A team who used ancient recipes to recreate an ancient Egyptian perfume perhaps worn by Cleopatra is back at it again. This time, they’re turning to chemical analysis to decipher the perfume’s exact ingredients and proportions.
In 2012, University of Hawaiʻi (UH) professors Robert Littman and Jay Silverstein uncovered a perfume manufacturing site in Mendes, Egypt, a city that flourished from around 500 BCE to 600 CE. In the neighboring UH Tell Timai excavation site, the archeologists found a complex of kilns that was once abandoned in the second century BCE before being revived centuries later by the Romans; there, they discovered perfume bottles and amphoras containing perfume residue.
The team partnered with Berlin-based Egyptologist Dora Goldsmith and Sean Coughlin, a professor of Greek and Roman philosophy in Prague, and used “experimental archaeology” to test ancient perfume recipes. They tried different ingredients and cooked the perfumes in a variety of ways, eventually landing on one version that not only smelled good, but remained potent for two years. Littman and Silverstein exhibited their work at the National Geographic Museum in Washington, DC in 2019 and published their findings in the journal Near Eastern Archaeology as part of a paper titled “Eau de Cleopatra.”
In the fourth century BCE, Egyptian perfume recipes were written in Greek, and in the first century BCE, they appeared in Latin texts. In reading these accounts, one fragrance emerges as immensely popular — the Mendesian perfume from the city of Mendes. It was mentioned by many Greek and Roman writers, including Pliny the Elder, and similarly to many scents today, the connotation was one of expense and luxury. Littman calls it the “Chanel no. 5” of ancient Egypt and says it was popular during the reign of Cleopatra.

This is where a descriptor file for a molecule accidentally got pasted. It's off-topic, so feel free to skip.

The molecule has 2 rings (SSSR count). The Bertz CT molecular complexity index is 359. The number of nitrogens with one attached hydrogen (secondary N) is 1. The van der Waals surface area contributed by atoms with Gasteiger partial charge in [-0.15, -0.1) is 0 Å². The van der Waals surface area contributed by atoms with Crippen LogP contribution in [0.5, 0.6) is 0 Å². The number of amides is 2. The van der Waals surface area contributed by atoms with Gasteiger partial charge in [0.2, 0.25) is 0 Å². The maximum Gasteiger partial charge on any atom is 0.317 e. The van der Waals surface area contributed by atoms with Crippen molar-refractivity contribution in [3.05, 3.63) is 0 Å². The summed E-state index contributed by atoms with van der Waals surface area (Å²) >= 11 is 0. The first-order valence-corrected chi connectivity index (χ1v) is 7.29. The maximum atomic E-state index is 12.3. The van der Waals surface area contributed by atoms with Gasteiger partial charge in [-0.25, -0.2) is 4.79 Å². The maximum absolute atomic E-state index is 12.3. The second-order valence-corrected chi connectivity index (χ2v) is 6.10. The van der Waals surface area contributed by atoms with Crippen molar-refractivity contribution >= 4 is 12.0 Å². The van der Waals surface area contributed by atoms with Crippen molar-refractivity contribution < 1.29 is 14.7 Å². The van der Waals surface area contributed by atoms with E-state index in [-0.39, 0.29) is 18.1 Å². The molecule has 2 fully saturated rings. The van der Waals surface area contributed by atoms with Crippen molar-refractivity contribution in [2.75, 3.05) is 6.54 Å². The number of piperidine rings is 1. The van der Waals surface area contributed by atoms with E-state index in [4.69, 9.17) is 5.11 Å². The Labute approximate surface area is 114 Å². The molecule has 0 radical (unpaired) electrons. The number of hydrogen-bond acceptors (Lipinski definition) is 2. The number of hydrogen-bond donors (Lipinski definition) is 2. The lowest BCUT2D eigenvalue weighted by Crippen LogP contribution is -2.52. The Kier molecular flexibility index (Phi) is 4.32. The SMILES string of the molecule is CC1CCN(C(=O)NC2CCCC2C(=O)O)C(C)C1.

It’s been difficult to determine whether the Greek and Roman recipes describe the real Egyptian Mendesian fragrance or Greek and Latin versions of the perfume, since Egyptian records of the scent are less widespread than the Greek and Roman ones. Even when studying Egyptian recipes, scholars do not always know the meaning of some words — they cannot confirm, for instance, whether the ingredient “balanos oil” refers to Maringa oil or date oil, or whether pine resin came from cedar or pine trees. These sorts of uncertainties altered the accuracy of the recipe testing. And the onset of the COVID-19 pandemic delayed their efforts to test the compounds of the residue found in the UH Tell Timai amphora.
Through a new chemical analysis, the team aims to resolve these questions and finally succeed in perfectly recreating the ancient Mendesian perfume. Littman, Silverstein, and their team plan to return to the Mendes site this summer, where they’ll bring a sample of the residue to Abdelrahman Medhat, a conservator of organic materials at the Cairo Museum.
Littman told Hyperallergic that discoveries of ancient perfumes are incredibly rare. In 2005, perfumologist Mandy Aftel recreated a perfume worn by an ancient Egyptian mummy. In 2009, scientists at Bonn University in Germany analyzed what they thought was perfume from the tomb of Hatshepsut, but turned out to be a medicated skin lotion.
“Usually they’re not going to survive, it’s an accident of survival,” Littman told Hyperallergic. The existence of the Mendes site in the modern day is a lucky one, since the perfume created there was referenced so frequently.
He also thinks perfume can tell us more about ancient societies than just their preferred scents. Littman, who has been excavating at the Mendes site since 2007, has developed a keen interest in the history of perfume. He views it as a lens through which to examine pubic health trends through time. When public health standards were lower, he says, people tended to wear more perfume. Deodorants and antiperspirants did not emerge until the early 20th century; instead, perfume was used to mask body odor. For example, perfume was incredibly popular in 17th-century France, when hygiene standards were relatively low.
“Most of our writings from ancient Greece and Rome and Egypt — literary stuff and documentary stuff — is all about elites. One of the things that archaeology really developed in the mid-19th century, and some of the questions we look at are, ‘What was life like? What was civilization like?'” Littman told Hyperallergic. “So when you look at perfume, perfume is an aspect of civilization.”
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